One of CEL’s and Chase Commercial Bank’s biggest initiatives is people development. “My goal is not necessarily to hang onto every great person I have. It’s to attract excellent people and make sure they get exceptional opportunities while at Chase Equipment Leasing. We’re well positioned to give people real sales experience early in their careers, along with exposure to every major client group inside Chase, from the Private Bank to the Investment Bank.”

And Cox feels that Equipment Leasing provides outstanding learning experiences and development opportunities. “We’re strong believers in people development, which is an important role of our business and the other businesses inside Chase.” In other words, there’s no hands-off policy between businesses related to employees. “My hope is that some of our best people eventually go on to bigger responsibilities in different parts of the bank, which makes for a stronger company. Not only does this build their loyalty to the company, but they’ll be fans of equipment finance wherever they go, which only further improves our internal partnerships.”

In 2006’s Monitor roundtable Cox stated that the industry seems to be less diverse in terms of its people and originators than banking in general, and that more diversity would be beneficial. His and the company’s belief is that embracing greater diversity in the workforce is a good thing, because it creates a healthier environment, where people have more opportunities to succeed.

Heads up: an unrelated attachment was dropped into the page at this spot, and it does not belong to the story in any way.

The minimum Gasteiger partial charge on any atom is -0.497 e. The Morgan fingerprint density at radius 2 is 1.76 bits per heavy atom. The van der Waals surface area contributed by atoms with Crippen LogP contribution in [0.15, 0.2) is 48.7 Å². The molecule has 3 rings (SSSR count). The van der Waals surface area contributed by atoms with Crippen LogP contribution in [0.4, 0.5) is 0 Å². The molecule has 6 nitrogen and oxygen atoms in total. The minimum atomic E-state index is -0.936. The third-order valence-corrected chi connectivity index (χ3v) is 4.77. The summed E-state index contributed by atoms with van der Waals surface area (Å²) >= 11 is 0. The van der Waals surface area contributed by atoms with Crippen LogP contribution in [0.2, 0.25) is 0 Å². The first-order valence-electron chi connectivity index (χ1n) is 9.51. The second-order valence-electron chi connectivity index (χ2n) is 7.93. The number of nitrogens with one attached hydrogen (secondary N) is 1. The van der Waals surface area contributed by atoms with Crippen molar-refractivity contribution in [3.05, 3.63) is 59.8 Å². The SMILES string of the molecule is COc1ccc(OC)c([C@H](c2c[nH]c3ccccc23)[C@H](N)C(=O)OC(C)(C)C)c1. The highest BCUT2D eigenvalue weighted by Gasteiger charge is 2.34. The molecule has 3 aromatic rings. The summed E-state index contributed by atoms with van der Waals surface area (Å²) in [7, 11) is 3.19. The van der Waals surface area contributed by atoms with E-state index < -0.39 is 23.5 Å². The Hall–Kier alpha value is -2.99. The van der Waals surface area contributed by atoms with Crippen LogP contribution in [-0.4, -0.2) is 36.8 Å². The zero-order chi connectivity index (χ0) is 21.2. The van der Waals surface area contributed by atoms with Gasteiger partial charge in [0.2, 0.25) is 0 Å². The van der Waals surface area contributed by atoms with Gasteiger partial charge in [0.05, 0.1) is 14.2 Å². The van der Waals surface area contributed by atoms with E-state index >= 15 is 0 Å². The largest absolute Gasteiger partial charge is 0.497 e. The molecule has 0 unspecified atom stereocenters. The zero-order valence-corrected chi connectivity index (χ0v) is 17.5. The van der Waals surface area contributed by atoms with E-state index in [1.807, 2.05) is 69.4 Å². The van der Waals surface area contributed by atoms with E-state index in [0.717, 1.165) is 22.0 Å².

CEL, in facing these same challenges, has embarked on several strategies. Most importantly, the company makes sure that a diverse slate of candidates is considered for every important opening.

“To do this successfully requires patience on the part of managers, our HR recruiters and the company. We interview a variety of folks before we make decisions… Not only do you hire greater diversity, but more importantly, you select the best people. And we will end up with better people because we take our time and cast our net more widely.

“We’re also in our third year of hiring college grads directly into CEL as analysts, by pairing up with the bank in its broader recruiting and training efforts.” New hires go through Chase’s Commercial Bank training program, then join one of CEL’s sales regions. “In addition to building a pipeline of future originator talent,” Cox says, “you have an opportunity for a more diverse mix when starting from scratch with college graduates.”

Of course the company considers experienced workers already in the field, those who work for other competitors, but in many cases, the firm is interested in looking outside the industry. “We frequently consider bankers — from within Chase or a competitor — to be great candidates for leasing origination roles.” Yes, you have to teach them the leasing product, but as Cox says, “they already understand the bank, how it works, what constitutes a good banking relationship, and how to work with credit, bankers and finance, which is often more important.”

From there, the company makes sure the work environment inside is open and comfortable for all. “We make sure people feel valued and communication is good — we work really hard at that… Big companies who serve a diverse client base should have an employee base that reflects that — it’s just better for everyone.”


Amanda L. Gutshall is the associate editor of the Monitor.